Mounting of drip edges is also specified in the standard “Book of Standard Specifications”, published by DIN Deutsches Institut für Normung e.V. “The Book of Standard Specifications for Building, Work Scope 081 Concrete preservation work No.: 01.94 081 442.43.20.01″! states: “Glue drip edge over head and paint …”
These strips have a smooth surface and can simply be coated with any facade paint after gluing to disguise the fact they are attached components. There are various strips to choose from. The strips can be fastened with different adhesives, for example, with epoxy resin on prepared concrete or with polyurethane-based paintable, permanently elastic joint sealant on already painted surfaces. The concrete cover is therefore not weakened as it is with the use of plugs described above! Usually, the strips are glued after the damaged concrete has been knocked out and the surface has been reshaped, but before fine filling and smoothing, to ensure a perfect transition. Many installers use the up to 4-cm wide strips as formwork for repair. Of course, the drip edges can also be used preventatively by gluing them onto a previously sealed drip recess of the still undamaged component.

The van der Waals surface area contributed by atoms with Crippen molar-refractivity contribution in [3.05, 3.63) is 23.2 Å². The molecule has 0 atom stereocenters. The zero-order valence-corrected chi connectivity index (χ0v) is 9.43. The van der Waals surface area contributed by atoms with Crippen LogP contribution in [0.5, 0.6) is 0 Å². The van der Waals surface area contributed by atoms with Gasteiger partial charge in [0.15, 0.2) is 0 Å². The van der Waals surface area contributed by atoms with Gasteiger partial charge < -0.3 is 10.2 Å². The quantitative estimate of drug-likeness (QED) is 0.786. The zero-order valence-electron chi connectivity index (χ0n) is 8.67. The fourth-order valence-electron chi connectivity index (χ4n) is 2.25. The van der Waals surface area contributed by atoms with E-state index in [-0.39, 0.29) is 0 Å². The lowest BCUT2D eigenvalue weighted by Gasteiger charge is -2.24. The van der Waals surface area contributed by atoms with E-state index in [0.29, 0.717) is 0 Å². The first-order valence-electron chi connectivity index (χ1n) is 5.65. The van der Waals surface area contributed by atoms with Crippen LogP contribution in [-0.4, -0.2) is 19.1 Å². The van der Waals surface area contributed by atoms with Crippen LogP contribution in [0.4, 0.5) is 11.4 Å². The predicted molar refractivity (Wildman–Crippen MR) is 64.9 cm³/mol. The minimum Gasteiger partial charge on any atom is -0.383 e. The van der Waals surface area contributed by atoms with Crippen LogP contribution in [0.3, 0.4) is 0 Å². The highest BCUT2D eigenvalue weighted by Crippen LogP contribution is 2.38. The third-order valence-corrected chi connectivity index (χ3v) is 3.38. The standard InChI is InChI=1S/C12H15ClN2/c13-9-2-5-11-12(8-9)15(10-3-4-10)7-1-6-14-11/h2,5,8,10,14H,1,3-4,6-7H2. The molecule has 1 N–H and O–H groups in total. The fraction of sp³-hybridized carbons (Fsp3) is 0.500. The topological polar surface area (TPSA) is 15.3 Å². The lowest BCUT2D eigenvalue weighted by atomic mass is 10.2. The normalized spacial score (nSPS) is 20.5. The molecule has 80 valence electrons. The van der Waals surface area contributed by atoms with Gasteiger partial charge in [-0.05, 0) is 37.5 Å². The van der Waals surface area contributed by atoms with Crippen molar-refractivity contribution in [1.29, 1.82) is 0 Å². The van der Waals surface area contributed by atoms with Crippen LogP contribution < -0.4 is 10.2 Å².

By Klaus Korte, published in the technical journal “Bausubstanz”, edition 05/2000
Permanently sealed: Solutions for details for floor / wall transitions
After facades, balconies and roof terraces come second in the building damage reports of the German government. Permanent sealing is still a challenge for tradesmen. It only succeeds if all details have been implemented carefully.
Balconies, terraces, recessed balconies and access balconies are cantilevered, multiply supported or continuous reinforced concrete sheets. As outdoor components, they are directly exposed to the weather, and additionally subject to mechanical and chemical stress.
Climatic loads have the greatest influence. Most components located on the south side of a building are exposed to strong sunlight; rain, snow, heat and frost have a direct effect. This results in temperature fluctuations of approx. – 20 °C to + 50 °C, temperature differences in individual component layers, humidity loads and even standing water. Chemical loads results from acid rain, exhaust fumes, rotting leaves, pollen, but also due to oxidation processes on metal railings and covers, due to cleaning agents and condensation salts. Mechanical loads are caused by abrasion due to walking, moving of objects and concentrated loads from chair or table legs. The loads primarily corrode the protective layers of the component, which may be a coating or covering. Once this layer is no longer able to perform its function, water can enter and damage the structure.